For younger mothers, the mechanism behind the nondisjunction is not well understood. One of the reasons could be that the ovaries of young women are biologically older than their chronological age, which may lead to increased incidence of nondisjunction.[54]

Parent's consanguinity was observed in 22.7% of the effected children with DS. This result agrees with those of literature, where about 17% of patients were products of consanguineous marriages in Egypt.[19] However, the effect of consanguinity on nondisjunction of chromosome 21 has not been clearly defined.[55],[56],[57]

In the current study, the frequency of nondisjunction (free trisomy 21), mosaicism, and translocation were 91%, 4.5%, and 4.5%, respectively. Our results are similar to a study performed in Tunisia by Chaabouni et al.,[16] where the frequencies were 91.2%, 4.8%, and 4%, respectively, and another study in India by Verma et al.[32] the frequencies were 91.6%, 4.1%, and 4.1%, respectively.

The frequency of nondisjunction in previous international studies in North Africa countries ranged from 91% to 96% [Table 3]. In Tunisia, we noted (91.2%),[16] Libya (96%),[17] Egypt (96.1%),[19] and Morocco (96.2%).[5] However, in Middle East, Asia, Australia, and America countries, the frequency ranged from 81% to 98%. The lowest frequencies were noted in Chile (81.9%),[45] India (83.8%),[34] Iraq (84.6%),[27] and Iran (88%).[29] While for European countries, the value of free trisomy 21 was around 94%, except in Bosnia and Herzegovina, where the frequency was lower than found in other European countries (82.1%).[41]

Previous studies have reported that the frequency of translocation DS varied from 0.67% to 8.8%, where the lowest frequency was noted in Iran, the UAE, and Malaysia,23, 31, 29 and the highest frequency was reported in India (8.8%).[4] The frequencies around 4% were noted in Tunisia (4.1%),[16] Saudi Arabia (4.1%),[20] India (4.1%),[32] Australia (4.1%),[46] and Brazil (4%).[43]

For mosaic DS, the frequency in previous studies varied from 0.6% to 18.1%. 0.6% was noted in Morocco [5] and Libya,[17] whereas 18.1% was noted in Chile.[45] Our frequency (4.5%) is similar to those found in Tunisia,[16] Malaysia,[31] and India.[4] However, it is higher than other reports in Egypt (0.8%),[19] Oman (2.79%),[22] Jordan (3.8%),[28] China (3.5%),[30] France (2.3%),[37] Danemark (2.6%),[39] and Brazil (3.1%).[43] In contrast, it is lower than that reported in Iraq (12.8%),[27] Iran (11.3%),[29] India (10.8%),[34] Bosnia (11%),[41] Mexico (8.4%),[44] and Chile (18.1%).[45]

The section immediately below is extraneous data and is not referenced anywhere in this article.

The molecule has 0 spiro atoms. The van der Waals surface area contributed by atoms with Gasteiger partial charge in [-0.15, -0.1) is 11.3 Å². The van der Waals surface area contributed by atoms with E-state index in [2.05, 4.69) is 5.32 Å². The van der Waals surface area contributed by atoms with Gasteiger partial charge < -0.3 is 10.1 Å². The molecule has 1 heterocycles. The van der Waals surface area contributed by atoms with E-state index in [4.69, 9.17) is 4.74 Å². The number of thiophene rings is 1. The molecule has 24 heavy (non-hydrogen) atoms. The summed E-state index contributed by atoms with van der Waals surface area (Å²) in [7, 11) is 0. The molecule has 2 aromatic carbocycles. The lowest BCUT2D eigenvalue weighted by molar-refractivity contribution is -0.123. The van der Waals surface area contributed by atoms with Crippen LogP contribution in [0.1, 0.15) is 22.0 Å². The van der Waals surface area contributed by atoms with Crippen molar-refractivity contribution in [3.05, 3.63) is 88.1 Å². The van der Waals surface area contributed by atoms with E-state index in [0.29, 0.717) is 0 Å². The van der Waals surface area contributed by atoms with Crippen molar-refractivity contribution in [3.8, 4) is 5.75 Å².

Among all studied cases here and in previous studies, the frequency of translocation and mosaicism was very much lower than the frequency of free trisomy 21. This could be attributed to the high fertility rate and trends toward reproduction even at an advanced maternal age.[58]

For nondisjunction trisomy 21, the most common error is maternal nondisjunction in the first meiotic division, with meiosis I error occurring 3 times as frequently as meiosis II errors. Most mosaic cases result from a trisomic zygote with the mitotic loss of chromosome 21. The DS cases with unbalanced translocation usually are de novo and nearly 25% result from familial transmission.[31]

Various studies have reported the frequency of free trisomy 21 associated with structural and/or numerical anomalies of other chromosomes (nonclassical type of DS) to be 0.15%–2.4%. 0.15% was noted in Oman,[22] 0.67% in Libya, 17 0.7% in England and Wales,[38] 1.2% in Egypt,[58] and 2.4% in Turkey.[10] Whereas, in our study, we did not find this type of DS.

  Conclusion Top

In this study, cytogenetic analysis by karyotyping was done for all cases that have clinical features of DS to confirm the clinical diagnosis and to determine the frequency of different types of DS. Our results suggest that free trisomy 21 karyotype is more frequent in DS cases than translocation and mosaic karyotypes. These results were comparable to many international studies in the world. Of the various factors analyzed during the present study, advanced maternal age, and higher parity were the major influencing factors contributing to Down's syndrome. These should be considered as importan factors for genetic couseling and to make aware the affected families about the recurrence risk and the options available.

Financial support and sponsorship


Conflicts of interest

There are no conflicts of interest.

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  [Figure 1]

  [Table 1], [Table 2], [Table 3]